You see, I had changed my name (and the names of most people in the book) simply because I was uncomfortable with being in a book (I figured other people might be just as uncomfortable). I didn’t think this would be a problem since “A rose is a rose, by any other name.” But it was. First of all, you simply can’t be uncomfortable with being in a book if you want to write a memoir. You just have to get over yourself. This is your life: your experiences, your friends, your view. You have to own it.

The second problem was that the author of A Million Little Pieces had just been scolded by Oprah for not sticking to the rules of memoir. My publisher wanted to take no chances and so they switched my book to “fiction.” Without consulting me. So, with all this being said, make sure you finish your book, staying true to the vision you see and hear in your head.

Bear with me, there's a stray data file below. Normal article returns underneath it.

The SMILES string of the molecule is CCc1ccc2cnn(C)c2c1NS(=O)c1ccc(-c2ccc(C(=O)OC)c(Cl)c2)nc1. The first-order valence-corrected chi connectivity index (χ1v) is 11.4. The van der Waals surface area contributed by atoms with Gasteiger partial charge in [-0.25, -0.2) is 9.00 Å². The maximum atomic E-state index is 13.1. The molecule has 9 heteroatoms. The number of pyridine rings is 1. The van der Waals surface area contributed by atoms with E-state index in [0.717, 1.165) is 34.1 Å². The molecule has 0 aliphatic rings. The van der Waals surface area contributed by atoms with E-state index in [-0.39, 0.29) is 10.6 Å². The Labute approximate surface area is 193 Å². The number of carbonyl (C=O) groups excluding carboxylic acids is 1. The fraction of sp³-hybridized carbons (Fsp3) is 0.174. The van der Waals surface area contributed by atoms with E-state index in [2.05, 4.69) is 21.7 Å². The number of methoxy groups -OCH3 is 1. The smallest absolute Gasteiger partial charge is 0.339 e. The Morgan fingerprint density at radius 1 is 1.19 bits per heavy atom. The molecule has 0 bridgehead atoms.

The other big mistake I see writers making is showing their work to the wrong people. Not everyone should critique your work. Not everyone believes you can succeed as a writer. And too many opinions can confuse a new writer. Figure out what you want to say and then work at saying it as best you can.

Guest post by Deidre Havrelock

Connect with Deidre Havrelock on Facebook
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Interview with Joshua Graham

When did you know you wanted to be a writer?
I’ve been writing and enjoying it since I was in elementary school, but I only realized that I wanted to do this as a career back around 2005, after a few online friends urged me to send my stories to a Simon & Schuster anthology contest and I got them published three years in a row.  It was then that the editor of that anthology invited me to his professional workshops and masterclass that I realized this was what I wanted to do as a career.

What genre do you write and why?